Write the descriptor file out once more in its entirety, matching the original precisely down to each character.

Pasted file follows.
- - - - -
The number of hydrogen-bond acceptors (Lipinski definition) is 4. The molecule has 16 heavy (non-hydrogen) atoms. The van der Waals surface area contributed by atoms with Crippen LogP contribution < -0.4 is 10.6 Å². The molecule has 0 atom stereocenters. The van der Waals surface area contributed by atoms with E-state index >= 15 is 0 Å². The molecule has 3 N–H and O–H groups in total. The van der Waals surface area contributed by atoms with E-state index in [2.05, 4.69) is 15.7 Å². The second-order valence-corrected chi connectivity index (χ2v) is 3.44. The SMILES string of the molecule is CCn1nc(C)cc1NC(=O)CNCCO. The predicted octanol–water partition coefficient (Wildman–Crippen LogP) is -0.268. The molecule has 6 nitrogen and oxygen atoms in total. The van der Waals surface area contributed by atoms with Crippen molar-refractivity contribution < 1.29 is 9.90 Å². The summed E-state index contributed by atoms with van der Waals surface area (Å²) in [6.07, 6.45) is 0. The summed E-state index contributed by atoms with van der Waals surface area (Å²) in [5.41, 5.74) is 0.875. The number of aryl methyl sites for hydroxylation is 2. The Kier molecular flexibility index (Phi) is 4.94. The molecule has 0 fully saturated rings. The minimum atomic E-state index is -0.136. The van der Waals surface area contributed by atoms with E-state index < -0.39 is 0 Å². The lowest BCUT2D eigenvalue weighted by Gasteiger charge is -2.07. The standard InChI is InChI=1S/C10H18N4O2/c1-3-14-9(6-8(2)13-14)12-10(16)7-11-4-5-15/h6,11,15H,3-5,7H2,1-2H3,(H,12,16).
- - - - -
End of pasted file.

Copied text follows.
The number of hydrogen-bond acceptors (Lipinski definition) is 4. The molecule has 16 heavy (non-hydrogen) atoms. The van der Waals surface area contributed by atoms with Crippen LogP contribution < -0.4 is 10.6 Å². The molecule has 0 atom stereocenters. The van der Waals surface area contributed by atoms with E-state index >= 15 is 0 Å². The molecule has 3 N–H and O–H groups in total. The van der Waals surface area contributed by atoms with E-state index in [2.05, 4.69) is 15.7 Å². The second-order valence-corrected chi connectivity index (χ2v) is 3.44. The SMILES string of the molecule is CCn1nc(C)cc1NC(=O)CNCCO. The predicted octanol–water partition coefficient (Wildman–Crippen LogP) is -0.268. The molecule has 6 nitrogen and oxygen atoms in total. The van der Waals surface area contributed by atoms with Crippen molar-refractivity contribution < 1.29 is 9.90 Å². The summed E-state index contributed by atoms with van der Waals surface area (Å²) in [6.07, 6.45) is 0. The summed E-state index contributed by atoms with van der Waals surface area (Å²) in [5.41, 5.74) is 0.875. The number of aryl methyl sites for hydroxylation is 2. The Kier molecular flexibility index (Phi) is 4.94. The molecule has 0 fully saturated rings. The minimum atomic E-state index is -0.136. The van der Waals surface area contributed by atoms with E-state index < -0.39 is 0 Å². The lowest BCUT2D eigenvalue weighted by Gasteiger charge is -2.07. The standard InChI is InChI=1S/C10H18N4O2/c1-3-14-9(6-8(2)13-14)12-10(16)7-11-4-5-15/h6,11,15H,3-5,7H2,1-2H3,(H,12,16).